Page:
Changing the default window manager

Learn how to change your default window manager or desktop. Switching window managers isn’t hard, but it’s still one of the hardest things to figure out. I’m not covering kdm or gdm here, this tuXfile teaches you how to change the default window manager if you’re using xdm or starting the X Window System manually with the startx command.

Edit a text file >

Alright, you’ve installed a really fancy new window manager and want to try it out? If you’re booting to command line and starting X manually with the startx command, you’re probably wondering how to make that new fancy window manager your default. Or, if you use xdm as your display manager, you’re probably wondering the same thing because it doesn’t provide you with any menu that lets you change your window manager. You need some other way of telling X what window manager you want to use.

The good news is that changing the default window manager or desktop in Linux is really simple: you just need to edit a little config file. For editing that file you can use any text editor you’re familiar with.

startx and .xinitrc >

If you use the startx command for starting up the X Window System, you’ll need to edit a file called .xinitrc that is located in your home directory. If the file already is there, just open it with your favorite text editor. If you don’t have such a file in your home directory, create a new file with that name. Note the dot in the file name – it shows you that the file is a hidden file and doesn’t show when you do a normal directory listing.

If you already have a .xinitrc file in your home directory, it may be a huge scary-looking text file with a lot of text that makes just as much sense as a file produced with a random number generator and encrypted after writing. If you want to make a backup of this file, rename it to something like .xinitrc.backup or whatever you wish:
mv .xinitrc .xinitrc.backup

Now you can use your text editor for creating a new, blank .xinitrc file. Although the file may be a complicated multi-line geeky script, it can be very simple, too. In its simplest it just contains a single line with the name of your new window manager. So, add a line like this to your file:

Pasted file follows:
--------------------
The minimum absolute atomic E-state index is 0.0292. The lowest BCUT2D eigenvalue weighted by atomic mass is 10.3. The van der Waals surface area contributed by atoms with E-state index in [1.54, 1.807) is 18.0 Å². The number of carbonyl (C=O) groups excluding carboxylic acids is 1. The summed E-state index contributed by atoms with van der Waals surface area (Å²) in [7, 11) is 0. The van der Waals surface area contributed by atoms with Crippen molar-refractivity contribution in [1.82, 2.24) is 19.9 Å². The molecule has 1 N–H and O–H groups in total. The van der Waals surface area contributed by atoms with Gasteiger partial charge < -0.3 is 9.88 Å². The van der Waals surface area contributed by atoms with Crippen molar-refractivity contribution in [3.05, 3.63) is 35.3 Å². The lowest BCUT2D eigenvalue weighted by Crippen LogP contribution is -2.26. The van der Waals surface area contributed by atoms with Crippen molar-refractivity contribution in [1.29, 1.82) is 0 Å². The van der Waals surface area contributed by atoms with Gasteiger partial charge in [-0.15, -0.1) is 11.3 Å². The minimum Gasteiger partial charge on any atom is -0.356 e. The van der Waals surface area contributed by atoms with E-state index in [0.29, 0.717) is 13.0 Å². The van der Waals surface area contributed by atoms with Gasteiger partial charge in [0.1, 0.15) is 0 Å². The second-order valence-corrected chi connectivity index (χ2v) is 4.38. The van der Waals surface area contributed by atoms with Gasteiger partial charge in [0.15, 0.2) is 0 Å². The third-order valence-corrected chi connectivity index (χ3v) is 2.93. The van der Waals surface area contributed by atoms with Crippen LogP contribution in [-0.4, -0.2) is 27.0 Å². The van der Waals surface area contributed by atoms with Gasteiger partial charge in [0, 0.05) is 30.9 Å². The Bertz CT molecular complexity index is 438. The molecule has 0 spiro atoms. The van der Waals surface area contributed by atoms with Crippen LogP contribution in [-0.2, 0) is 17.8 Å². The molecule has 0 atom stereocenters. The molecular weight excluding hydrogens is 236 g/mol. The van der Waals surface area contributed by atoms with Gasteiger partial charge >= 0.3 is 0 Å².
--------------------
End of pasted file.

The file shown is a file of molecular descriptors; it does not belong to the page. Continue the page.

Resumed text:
exec windowmanager
where windowmanager is the command that starts the window manager you want to be your default. For example, to make Window Maker your default window manager, you’d have a line like this:
exec wmaker

The commands for starting some popular window managers and desktop environments are:

  • KDE = startkde
  • Gnome = gnome-session
  • Blackbox = blackbox
  • FVWM = fvwm (or, for FVWM2 it’s fvwm2, surprise)
  • Window Maker = wmaker
  • IceWM = icewm

After editing the .xinitrc file, save your changes. The next time you do a startx, the new window manager will be your default.

xdm and .xsession >

If you have a graphical login and have xdm as your display manager, you may also be wondering how to change the default window manager because xdm doesn’t provide a way of choosing your window manager when you log in. You’ll have to edit a text file just like in the case of editing the .xinitrc file, but this time you need to edit a file called .xsession.

The .xsession file is also located in your home directory, and you edit it exactly the same way as you’d edit .xinitrc, only the file name is different. So everything I said above applies to .xsession too. If the file isn’t already in your home directory, just create it. After editing .xsession and saving the changes, your new window manager starts up the next time you log in via xdm.

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